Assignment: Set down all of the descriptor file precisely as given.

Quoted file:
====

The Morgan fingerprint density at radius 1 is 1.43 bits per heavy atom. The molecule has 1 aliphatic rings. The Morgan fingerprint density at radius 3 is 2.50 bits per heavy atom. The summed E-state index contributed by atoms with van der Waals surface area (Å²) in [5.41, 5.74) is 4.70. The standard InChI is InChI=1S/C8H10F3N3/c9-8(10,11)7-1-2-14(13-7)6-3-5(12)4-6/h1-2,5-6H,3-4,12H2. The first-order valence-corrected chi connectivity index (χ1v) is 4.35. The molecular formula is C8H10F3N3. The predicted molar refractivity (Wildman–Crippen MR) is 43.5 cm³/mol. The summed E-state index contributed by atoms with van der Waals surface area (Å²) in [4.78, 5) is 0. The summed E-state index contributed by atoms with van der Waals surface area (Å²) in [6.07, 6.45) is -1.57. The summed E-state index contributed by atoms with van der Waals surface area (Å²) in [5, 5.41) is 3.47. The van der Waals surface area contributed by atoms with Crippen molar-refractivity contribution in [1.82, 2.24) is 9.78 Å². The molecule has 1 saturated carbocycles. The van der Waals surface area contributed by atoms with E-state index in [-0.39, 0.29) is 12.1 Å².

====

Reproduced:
The Morgan fingerprint density at radius 1 is 1.43 bits per heavy atom. The molecule has 1 aliphatic rings. The Morgan fingerprint density at radius 3 is 2.50 bits per heavy atom. The summed E-state index contributed by atoms with van der Waals surface area (Å²) in [5.41, 5.74) is 4.70. The standard InChI is InChI=1S/C8H10F3N3/c9-8(10,11)7-1-2-14(13-7)6-3-5(12)4-6/h1-2,5-6H,3-4,12H2. The first-order valence-corrected chi connectivity index (χ1v) is 4.35. The molecular formula is C8H10F3N3. The predicted molar refractivity (Wildman–Crippen MR) is 43.5 cm³/mol. The summed E-state index contributed by atoms with van der Waals surface area (Å²) in [4.78, 5) is 0. The summed E-state index contributed by atoms with van der Waals surface area (Å²) in [6.07, 6.45) is -1.57. The summed E-state index contributed by atoms with van der Waals surface area (Å²) in [5, 5.41) is 3.47. The van der Waals surface area contributed by atoms with Crippen molar-refractivity contribution in [1.82, 2.24) is 9.78 Å². The molecule has 1 saturated carbocycles. The van der Waals surface area contributed by atoms with E-state index in [-0.39, 0.29) is 12.1 Å².